» Materials and Methods Top


Patient selection

Patients older than 18 years of age were eligible for inclusion in this prospective single-center study if they had histologically confirmed locally advanced inoperable or metastatic adenocarcinoma of the stomach or GEJ; Eastern Cooperative Oncology Group (ECOG) performance status (PS) ≤2; adequate renal, hepatic and hematologic function; and measurable disease according to the Response Evaluation Criteria in Solid Tumors (RECIST). Patients with intraoperatively confirmed intraperitoneal metastases but without detectable disease in radiological studies were also eligible. Major exclusion criteria were previous chemotherapy for metastatic or locally advanced disease, congestive heart failure, concurrent second malignancy, and evidence of brain metastases.

Treatment assignment

Patients who fulfilled all the eligibility criteria were allocated (1:1) to either ECF or DCF chemotherapy regimen, by alternating assignment. Both the regimens were given every 3 weekly. The ECF regimen consisted of epirubicin 50 mg/m 2 (1-h intravenous infusion) plus cisplatin 60 mg/m 2 (1–2 h intravenous infusion) on day 1, followed by 5-fluorouracil (5-FU) 750 mg/m 2/day (continuous intravenous infusion over 6 h) for 5 days; and the DCF regimen consisted of docetaxel 75 mg/m 2 (1-h intravenous infusion) on day 1, along with CF doses, same as that of the ECF regimen. All the patients also received appropriate hydration, premedication, and primary prophylactic granulocyte-colony stimulating factor (5 μg/kg/day, subcutaneously for 5 days, starting from day 6). Chemotherapy dose adjustments and treatment delays were allowed and were at the discretion of the treating physician. A 25% dose reduction in subsequent cycles was done in patients developing any Grade 4 or life-threatening toxicity. Treatment was continued until disease progression, unacceptable toxicity, death, or patient withdrawal. After the first-line chemotherapy had failed, the second-line chemotherapy was recommended to all the patients if their PS was preserved.

Evaluation and outcomes

Before treatment assignment, a complete evaluation was carried out, including full medical history, physical examination, complete blood count, serum biochemical analysis, electrocardiography, and two-dimensional echocardiography. Baseline tumor assessments, including upper gastrointestinal endoscopy and contrast-enhanced computed tomography (CECT) of the thorax, abdomen and pelvis, were performed within 28 days before treatment initiation. CECT scans were repeated after three and six cycles of primary chemotherapy as a routine departmental strategy. In case of clinical suspicion of disease progression, urgent CECT scans were requested whenever needed and were at the discretion of treating physician. After the active treatment phase of the study, subsequent computed tomography scans have been performed every 12 weeks (± 2 weeks) or whenever needed depending on the symptoms. Responses to chemotherapy were reported according to the RECIST 1.1. The adverse events were classified based on the National Cancer Institute of Canada Common Terminology Criteria for Adverse Events version 4.0. The primary endpoint was overall survival (OS). The secondary endpoints were overall response rate (ORR), progression-free survival (PFS), and toxicity profile.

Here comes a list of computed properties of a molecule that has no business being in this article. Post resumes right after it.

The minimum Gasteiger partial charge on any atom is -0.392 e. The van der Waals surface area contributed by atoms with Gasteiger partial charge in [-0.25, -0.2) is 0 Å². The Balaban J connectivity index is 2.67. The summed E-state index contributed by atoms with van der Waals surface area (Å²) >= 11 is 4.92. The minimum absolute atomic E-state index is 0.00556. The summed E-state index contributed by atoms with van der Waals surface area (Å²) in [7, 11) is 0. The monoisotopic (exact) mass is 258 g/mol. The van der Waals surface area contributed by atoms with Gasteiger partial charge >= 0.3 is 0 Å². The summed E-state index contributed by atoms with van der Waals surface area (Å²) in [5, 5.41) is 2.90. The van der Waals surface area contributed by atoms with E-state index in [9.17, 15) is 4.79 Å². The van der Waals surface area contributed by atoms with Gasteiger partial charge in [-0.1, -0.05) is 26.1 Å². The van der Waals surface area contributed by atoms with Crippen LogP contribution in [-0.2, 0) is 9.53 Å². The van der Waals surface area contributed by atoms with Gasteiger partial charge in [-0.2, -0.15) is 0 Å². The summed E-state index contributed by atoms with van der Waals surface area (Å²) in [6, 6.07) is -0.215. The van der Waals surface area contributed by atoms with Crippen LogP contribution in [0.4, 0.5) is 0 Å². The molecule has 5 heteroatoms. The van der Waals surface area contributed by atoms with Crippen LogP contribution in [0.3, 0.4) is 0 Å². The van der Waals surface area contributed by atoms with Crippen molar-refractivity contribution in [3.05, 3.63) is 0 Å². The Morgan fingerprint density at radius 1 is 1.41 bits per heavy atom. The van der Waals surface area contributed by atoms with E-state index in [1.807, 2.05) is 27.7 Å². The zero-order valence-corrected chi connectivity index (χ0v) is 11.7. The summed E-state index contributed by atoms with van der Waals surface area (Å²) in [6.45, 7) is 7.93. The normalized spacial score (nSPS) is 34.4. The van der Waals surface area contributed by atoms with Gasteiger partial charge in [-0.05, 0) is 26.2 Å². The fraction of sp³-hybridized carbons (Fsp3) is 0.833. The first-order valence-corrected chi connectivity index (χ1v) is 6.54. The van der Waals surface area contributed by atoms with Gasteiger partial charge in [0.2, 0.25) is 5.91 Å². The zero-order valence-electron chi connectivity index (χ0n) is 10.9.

Statistical analysis

Continuous variables were presented as medians and range; categorical variables were presented as counts and percentages. Statistical significance of differences between two independent groups was assessed using t-test for continuous variables and the Fisher's exact test for categorical variables. The Kaplan–Meier method was used to estimate the survival distributions, and survival of two treatment groups was compared using the log-rank test. All statistical analyses have been performed using IBM SPSS version 17.0.


 » Results Top


Patient characteristics

Between January 2015 and December 2016, 58 patients were assigned to the first-line triplet chemotherapy (30 in the ECF arm and 28 in the DCF arm), at the Department of Medical Oncology, Kidwai Memorial Institute of Oncology, Bengaluru, Karnataka, India. Both the treatment groups were well balanced for baseline characteristics [Table 1]. The median age was 52 years and majority of the patients (63.8%) were male. ECOG PS was determined as ≤1 in most (96.5%) of the patients. Fifty-four patients (93.1%) had metastatic disease at baseline. The most common site of metastases was liver (63.8%) followed by peritoneum (29.3%). Approximately, three-fourth of the patients had ≥2 metastatic disease sites involvement at baseline, mostly involving the liver and peritoneum.
Table 1: Patient characteristics at baseline

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Chemotherapy characteristics

The median number of the first-line chemotherapy cycles received were 5 (range: 3–7) and 6 (range: 3–9) for ECF and DCF regimens, respectively. Dose reductions due to toxicity were more frequent in the DCF arm in comparison to the ECF arm (28.6% vs. 16.7%; P = 0.54), but this difference did not reach statistical significance. The most common adverse events leading to dose reductions and treatment delays were febrile neutropenia, mucositis, and diarrhea. The second-line treatment with docetaxel was given in eight patients (26.7%) of the ECF arm; and irinotecan was administered to three patients (10%) in the ECF arm and five patients (17.8%) in the DCF arm. Overall, five patients (two patients of ECF arm and three patients of DCF arm) received third-line chemotherapy with capecitabine.

Efficacy and survival